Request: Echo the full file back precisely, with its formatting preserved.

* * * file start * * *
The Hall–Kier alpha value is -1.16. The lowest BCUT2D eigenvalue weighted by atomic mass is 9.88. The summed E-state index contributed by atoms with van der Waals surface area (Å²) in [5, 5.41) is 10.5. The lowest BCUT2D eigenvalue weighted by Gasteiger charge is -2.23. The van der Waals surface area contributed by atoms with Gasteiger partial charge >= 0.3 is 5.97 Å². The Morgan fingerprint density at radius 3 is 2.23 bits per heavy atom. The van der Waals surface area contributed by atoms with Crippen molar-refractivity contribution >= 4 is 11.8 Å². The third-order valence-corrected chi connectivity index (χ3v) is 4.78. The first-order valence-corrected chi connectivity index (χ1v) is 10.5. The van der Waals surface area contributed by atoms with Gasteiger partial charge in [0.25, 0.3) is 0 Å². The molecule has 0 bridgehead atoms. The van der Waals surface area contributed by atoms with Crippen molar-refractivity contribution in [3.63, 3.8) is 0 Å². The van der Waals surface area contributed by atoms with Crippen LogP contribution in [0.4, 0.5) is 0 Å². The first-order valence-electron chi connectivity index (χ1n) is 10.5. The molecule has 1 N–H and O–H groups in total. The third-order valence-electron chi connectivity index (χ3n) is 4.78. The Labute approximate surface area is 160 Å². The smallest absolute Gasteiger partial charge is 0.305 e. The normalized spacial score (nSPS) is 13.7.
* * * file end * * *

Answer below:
The Hall–Kier alpha value is -1.16. The lowest BCUT2D eigenvalue weighted by atomic mass is 9.88. The summed E-state index contributed by atoms with van der Waals surface area (Å²) in [5, 5.41) is 10.5. The lowest BCUT2D eigenvalue weighted by Gasteiger charge is -2.23. The van der Waals surface area contributed by atoms with Gasteiger partial charge >= 0.3 is 5.97 Å². The Morgan fingerprint density at radius 3 is 2.23 bits per heavy atom. The van der Waals surface area contributed by atoms with Crippen molar-refractivity contribution >= 4 is 11.8 Å². The third-order valence-corrected chi connectivity index (χ3v) is 4.78. The first-order valence-corrected chi connectivity index (χ1v) is 10.5. The van der Waals surface area contributed by atoms with Gasteiger partial charge in [0.25, 0.3) is 0 Å². The molecule has 0 bridgehead atoms. The van der Waals surface area contributed by atoms with Crippen molar-refractivity contribution in [3.63, 3.8) is 0 Å². The van der Waals surface area contributed by atoms with Crippen LogP contribution in [0.4, 0.5) is 0 Å². The first-order valence-electron chi connectivity index (χ1n) is 10.5. The molecule has 1 N–H and O–H groups in total. The third-order valence-electron chi connectivity index (χ3n) is 4.78. The Labute approximate surface area is 160 Å². The smallest absolute Gasteiger partial charge is 0.305 e. The normalized spacial score (nSPS) is 13.7.